A visit to the Savonlinna Opera Festival has become a summer ritual for me, something I eagerly look forward to.
One of the reasons is the possibility to hear well known opera companies and orchestras that the festival always invites as guests to widen the season’s repertoire. At best, there are two visiting companies in the month long festival season.
I have planned some of my holiday trips around the possibility to hear opera in a famous house, but my travels have never taken me to Dresden. However, the Swedish soprano -and court singer- Lena Nordin has told me about the wonderful quality of the Semperoper Dresden, and I planned my Savonlinna visit this year to catch them, and their much praised orchestra, the Sächsische Staatskapelle Dresden.
The performance was of Mozart‘s opera buffa Le nozze di Figaro in a production that the company had premiered just a few weeks earlier.
The director Johannes Erath and his dramatist Francis Hüsers had concocted the directorial concept with a basis on the three original Figaro-themed plays written by the French Pierre Beaumarchais. (The libretto by Mozart and Da Ponte is based on the central play out of the three.)
The creative and rehearsal process has lead into an oddly plausible and fascinating sequence in which the first act is a brilliantly played-out performance of Commedia dell’arte, the second and third act refer to the times and minds of the Rococo and the theater of the Revolution. Gradually sliding out of the third act, the final fourth act is in the mood and visuals of a bourgeois tragedy, with Mozart’s recitatives spoken, not sung.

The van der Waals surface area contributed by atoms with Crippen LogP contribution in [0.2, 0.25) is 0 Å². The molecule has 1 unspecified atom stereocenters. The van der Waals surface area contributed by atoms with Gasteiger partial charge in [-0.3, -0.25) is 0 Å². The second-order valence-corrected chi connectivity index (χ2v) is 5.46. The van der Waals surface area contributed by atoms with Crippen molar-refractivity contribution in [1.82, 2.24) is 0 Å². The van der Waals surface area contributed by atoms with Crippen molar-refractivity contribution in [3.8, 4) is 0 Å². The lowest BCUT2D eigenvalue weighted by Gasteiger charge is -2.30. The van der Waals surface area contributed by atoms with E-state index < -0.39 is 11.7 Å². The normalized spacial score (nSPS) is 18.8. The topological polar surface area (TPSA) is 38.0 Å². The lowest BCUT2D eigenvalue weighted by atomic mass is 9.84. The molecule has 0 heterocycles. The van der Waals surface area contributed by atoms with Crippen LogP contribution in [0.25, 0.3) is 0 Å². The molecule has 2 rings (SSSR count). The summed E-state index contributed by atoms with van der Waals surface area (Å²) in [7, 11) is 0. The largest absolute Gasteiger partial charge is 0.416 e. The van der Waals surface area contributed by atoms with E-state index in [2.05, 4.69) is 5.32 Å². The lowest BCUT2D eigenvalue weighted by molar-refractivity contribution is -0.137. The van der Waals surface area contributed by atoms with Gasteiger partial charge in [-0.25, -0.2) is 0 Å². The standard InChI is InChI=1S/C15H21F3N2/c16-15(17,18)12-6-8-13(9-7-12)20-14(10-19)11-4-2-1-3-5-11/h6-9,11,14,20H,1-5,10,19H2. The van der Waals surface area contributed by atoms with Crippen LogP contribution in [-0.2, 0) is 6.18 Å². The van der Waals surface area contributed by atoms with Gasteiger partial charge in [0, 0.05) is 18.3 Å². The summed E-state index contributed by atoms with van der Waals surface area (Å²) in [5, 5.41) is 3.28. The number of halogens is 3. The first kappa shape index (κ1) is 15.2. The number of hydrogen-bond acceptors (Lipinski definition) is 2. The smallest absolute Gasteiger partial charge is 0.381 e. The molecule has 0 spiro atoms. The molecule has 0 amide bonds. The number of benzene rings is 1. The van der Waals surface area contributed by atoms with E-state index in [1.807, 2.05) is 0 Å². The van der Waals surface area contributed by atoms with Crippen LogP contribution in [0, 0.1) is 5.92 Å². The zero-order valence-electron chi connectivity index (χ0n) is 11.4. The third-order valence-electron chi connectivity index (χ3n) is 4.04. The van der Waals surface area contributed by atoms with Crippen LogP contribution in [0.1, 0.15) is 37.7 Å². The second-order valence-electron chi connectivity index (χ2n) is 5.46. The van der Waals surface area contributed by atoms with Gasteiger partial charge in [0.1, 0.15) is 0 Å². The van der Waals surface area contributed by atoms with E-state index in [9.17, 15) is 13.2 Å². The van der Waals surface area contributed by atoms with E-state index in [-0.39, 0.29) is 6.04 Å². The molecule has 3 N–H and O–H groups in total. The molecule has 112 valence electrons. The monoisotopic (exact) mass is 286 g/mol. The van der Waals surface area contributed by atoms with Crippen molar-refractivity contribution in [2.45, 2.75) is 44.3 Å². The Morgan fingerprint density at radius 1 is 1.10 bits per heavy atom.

What worked gloriously on stage was the music. The orchestra is worthy of its reputation, and the singers were a truly polished ENSEMBLE in command of memorable vocal and acting quality. In theater, comedy nearing farce, with ironic sub-tones, is the most difficult style; these singing actors performed and sang with nouance and much skill. (Christoph Pohl as Count Almavira, Sarah-Jane Brandon as Countess Almavira, Emily Dorn as Susanna, Zachary Nelson as Figaro, Christina Bock as Cherubino, Sabine Brohm as Marcellina, Matthias Henneberg as Bartolo and the young Finnish Tuuli Takala as Barbarina.)
I can imagine that the stage design of Katrin Connan could work well in an intimate theater setting with proper theater machinery to create “theater magic” with quick changes and shifting moods. However, Savonlinna’s stage is wide, shallow and totally open, and the space continues into the auditorium of 3000+ seats. The stagehands, dressed in the traditional black, were cleverly choreographed into the theatrical proceedings, but this did not help the visual entity from becoming cluttery and unintentional; everything is there on the stage to be seen, even if pushed aside for the next act.
The costumes designed by Birgit Wentsch followed delightfully the central concept, but Savonlinna’s grand scale did tricts again; to be truly enjoyed, a much more intimate setting would be needed.
While the evening proceeded, I often wondered about the magic of Mozart, and the never-changing human nature regarding love, lust, jealousy and greed, passion and longing, and what tangles all this can create. Somehow the timelessnes of the topic, and the love of Mozart for all his characters, and life, made the directorial concept work.
As a quite talkative opera, with the many recitatives here accompanied with either harpsicord or pianoforte by the conductor Omar Meir Wellber, Figaro is intimate, ultimately a chamber piece. The Savonlinna scale naturally calls for a verismo sweep in the repertoire choices.